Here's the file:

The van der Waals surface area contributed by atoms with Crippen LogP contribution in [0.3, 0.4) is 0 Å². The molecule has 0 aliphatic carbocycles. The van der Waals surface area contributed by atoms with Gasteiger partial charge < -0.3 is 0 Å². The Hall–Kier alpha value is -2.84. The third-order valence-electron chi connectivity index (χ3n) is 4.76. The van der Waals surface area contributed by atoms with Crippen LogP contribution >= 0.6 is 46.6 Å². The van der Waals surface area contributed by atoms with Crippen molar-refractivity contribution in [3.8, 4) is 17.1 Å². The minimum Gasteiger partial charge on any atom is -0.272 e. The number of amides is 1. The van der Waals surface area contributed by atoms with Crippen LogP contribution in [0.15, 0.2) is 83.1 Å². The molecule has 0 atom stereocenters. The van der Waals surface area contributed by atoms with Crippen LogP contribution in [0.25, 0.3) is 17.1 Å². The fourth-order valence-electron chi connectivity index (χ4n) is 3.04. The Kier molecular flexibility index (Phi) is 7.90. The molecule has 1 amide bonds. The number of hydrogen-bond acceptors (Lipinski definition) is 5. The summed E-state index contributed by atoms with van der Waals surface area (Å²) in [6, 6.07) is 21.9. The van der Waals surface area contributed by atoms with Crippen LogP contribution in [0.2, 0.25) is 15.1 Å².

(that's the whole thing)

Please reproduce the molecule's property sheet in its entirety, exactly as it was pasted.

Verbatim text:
The van der Waals surface area contributed by atoms with Crippen LogP contribution in [0.3, 0.4) is 0 Å². The molecule has 0 aliphatic carbocycles. The van der Waals surface area contributed by atoms with Gasteiger partial charge < -0.3 is 0 Å². The Hall–Kier alpha value is -2.84. The third-order valence-electron chi connectivity index (χ3n) is 4.76. The van der Waals surface area contributed by atoms with Crippen LogP contribution >= 0.6 is 46.6 Å². The van der Waals surface area contributed by atoms with Crippen molar-refractivity contribution in [3.8, 4) is 17.1 Å². The minimum Gasteiger partial charge on any atom is -0.272 e. The number of amides is 1. The van der Waals surface area contributed by atoms with Crippen LogP contribution in [0.15, 0.2) is 83.1 Å². The molecule has 0 atom stereocenters. The van der Waals surface area contributed by atoms with Crippen LogP contribution in [0.25, 0.3) is 17.1 Å². The fourth-order valence-electron chi connectivity index (χ4n) is 3.04. The Kier molecular flexibility index (Phi) is 7.90. The molecule has 1 amide bonds. The number of hydrogen-bond acceptors (Lipinski definition) is 5. The summed E-state index contributed by atoms with van der Waals surface area (Å²) in [6, 6.07) is 21.9. The van der Waals surface area contributed by atoms with Crippen LogP contribution in [0.2, 0.25) is 15.1 Å².